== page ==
6 Inspiring Female Philosophers

Aspasia of Miletus.

Aspasia of Miletus by Francis Holl. (Image: Library of Congress)

A majority of people, when asked about noted philosophers, will draw references to scholarly philosophers like Aristotle and Socrates; however, very few are aware of any female philosophers.

Below, you’ll find 6 inspiring, quotable, and prolific female philosophers to add to your reading list, but the list goes on. If this is a topic you want to learn more about, start with PhilPeople’s Find A Philosopher tool to help expand your thinking.

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By viewing the world through the lenses of these six women, we can learn more about who we are, what we are doing, and perhaps most importantly, why we are.

Some of history’s inspiring female philosophers

1. Aspasia of Miletus

Athens is known for producing some of the great warriors and learned souls in the history of mankind. Aspasia of Miletus, who was active during 400 BCE, was a very famous woman. She used to be the mistress of Pericles. Aspasia was known for her amazing beauty, but that was not the only enticing thing about her. Her mind was also captivating. Not without reason, a maestro like Socrates regarded Aspasia as his teacher.

Sosipatra was among the rare female philosophers who somehow managed to strike a balance between family life and a teaching career.
Sosipatra was among the rare female philosophers who somehow managed to strike a balance between family life and a teaching career. (Image: via Public Domain)

2. Sosipatra

Sosipatra was among the rare female philosophers who somehow managed to strike a balance between family life and a teaching career. She rose to prominence around the 4th century CE. She shone as a teacher, with proficiency in the Neoplatonic tradition. With her spouse Eustathius, she became one of the torch bearers of philosophy in that period. However, Eustathius wrote in his biography that the fame of his wife far outshined him and even students liked her teaching method better.

Macrina the Younger.
Macrina the Younger was born in a Christian family in Cappadocia and she was raised in an environment of education and culture. (Image: via Public Domain)

3. Macrina the Younger

Macrina the Younger was born in a Christian family in Cappadocia and she was raised in an environment of education and culture. She played a major role in carrying forward her family traditions and found a lot of disciples who admired her knowledge and prowess. Gregory of Nyssa, her brother, described her wisdom in the biography titled Life of Macrina. Her fame as a philosopher spread further after the publication of On the Soul and Resurrection — a philosophical dialogue.

Clea.
Clea was active around 100 CE and served as a priestess at Delphi. (Image: via Public Domain)

4. Clea

She was active around 100 CE and served as a priestess at Delphi. Clea became a political and intellectual persona to look up to. She was involved with Delphi’s political-religious system, but her focus was mostly on philosophy. She had in-depth philosophical conversations with Plutarch, the noted intellectual of that time. The latter was inspired by her and created works on themes like religious history, death, and virtue.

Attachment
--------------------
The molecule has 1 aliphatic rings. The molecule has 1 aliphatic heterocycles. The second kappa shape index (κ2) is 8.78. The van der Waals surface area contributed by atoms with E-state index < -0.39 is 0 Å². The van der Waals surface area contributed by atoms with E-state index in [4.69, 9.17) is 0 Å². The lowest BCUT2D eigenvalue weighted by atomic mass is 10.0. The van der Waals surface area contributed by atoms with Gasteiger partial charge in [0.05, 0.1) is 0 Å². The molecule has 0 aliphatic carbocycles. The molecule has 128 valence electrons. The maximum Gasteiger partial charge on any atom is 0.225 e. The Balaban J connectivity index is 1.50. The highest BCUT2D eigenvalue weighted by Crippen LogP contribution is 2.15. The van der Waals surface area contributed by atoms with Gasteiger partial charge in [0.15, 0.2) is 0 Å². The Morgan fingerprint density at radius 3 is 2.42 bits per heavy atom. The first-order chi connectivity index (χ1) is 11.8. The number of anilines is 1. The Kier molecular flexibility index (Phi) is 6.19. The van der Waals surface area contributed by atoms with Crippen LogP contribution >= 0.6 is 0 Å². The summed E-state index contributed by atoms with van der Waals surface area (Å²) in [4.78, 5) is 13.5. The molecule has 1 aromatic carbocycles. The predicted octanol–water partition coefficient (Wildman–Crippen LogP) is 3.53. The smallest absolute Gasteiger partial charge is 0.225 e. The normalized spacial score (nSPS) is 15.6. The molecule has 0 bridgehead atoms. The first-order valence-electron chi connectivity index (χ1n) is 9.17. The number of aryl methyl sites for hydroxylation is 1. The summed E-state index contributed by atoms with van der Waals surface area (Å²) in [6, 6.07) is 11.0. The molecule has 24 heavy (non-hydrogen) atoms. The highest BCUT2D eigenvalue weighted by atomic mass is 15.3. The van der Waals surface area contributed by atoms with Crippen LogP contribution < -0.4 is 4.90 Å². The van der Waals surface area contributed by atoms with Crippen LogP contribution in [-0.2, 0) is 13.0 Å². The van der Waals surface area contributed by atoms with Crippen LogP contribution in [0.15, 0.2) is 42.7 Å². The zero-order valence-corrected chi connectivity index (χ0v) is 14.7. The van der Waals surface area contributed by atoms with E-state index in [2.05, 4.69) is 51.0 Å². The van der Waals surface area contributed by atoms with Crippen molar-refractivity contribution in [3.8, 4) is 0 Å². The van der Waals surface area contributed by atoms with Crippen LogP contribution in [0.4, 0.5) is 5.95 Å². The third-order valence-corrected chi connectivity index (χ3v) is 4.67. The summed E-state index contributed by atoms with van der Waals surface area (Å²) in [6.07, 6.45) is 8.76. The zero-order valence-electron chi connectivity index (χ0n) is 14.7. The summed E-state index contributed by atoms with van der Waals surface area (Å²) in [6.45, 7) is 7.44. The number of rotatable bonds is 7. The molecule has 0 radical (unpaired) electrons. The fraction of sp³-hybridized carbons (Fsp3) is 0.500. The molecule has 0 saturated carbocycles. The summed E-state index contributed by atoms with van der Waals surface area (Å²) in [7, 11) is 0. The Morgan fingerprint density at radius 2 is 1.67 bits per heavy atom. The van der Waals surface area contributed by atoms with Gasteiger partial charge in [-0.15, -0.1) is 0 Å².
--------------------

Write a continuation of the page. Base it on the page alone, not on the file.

Thecla.
The Acts of Paul and Thecla is an episode in a larger work known as the Acts of Paul that was originally written in Greek but spread throughout the world of Christendom. (Image: via Public Domain)

5. Thecla

She is a classic example of how mundane, middle-class women can rise to prominence using their quest for truth and knowledge. Thecla was preparing for a domestic life much like women of her times did. However, it was the preaching of Paul that inspired her to polish her grey cells and thus she embarked on an intellectual journey that catapulted her into a distinct league. She became a follower of Paul while resisting the traps and risks on her way. She became a teacher and many other women were inspired by her example to pursue the path of philosophy. Methodius of Olympus glorified Thecla by publishing an illustrious philosophical dialogue on women.

Hypatia.
Hypatia was a noted Neoplatonic teacher known for her remarkable prowess in subjects like astronomy and mathematics. (Image: via Public Domain)

6. Hypatia of Alexandria

Hypatia was a noted Neoplatonic teacher known for her remarkable prowess in subjects like astronomy and mathematics. History, however, focuses more on her tragic and untimely demise caused by the attack of a violent Christian mob. The letters of her students like Synesius, the Christian bishop, reflect her deep knowledge of philosophy. She also worked on the astronomical commentary of her father Theon.

These 6 female philosophers shone in an ancient era when women were mostly confined to domestic chores and they all overcame many obstacles in their way. It was their thirst for knowledge and truth that helped these women become brilliant and remarkable personalities amidst mediocrity. They serve as sources of inspiration for women who face hurdles to get their voices heard and have to battle the shadow of the established order.

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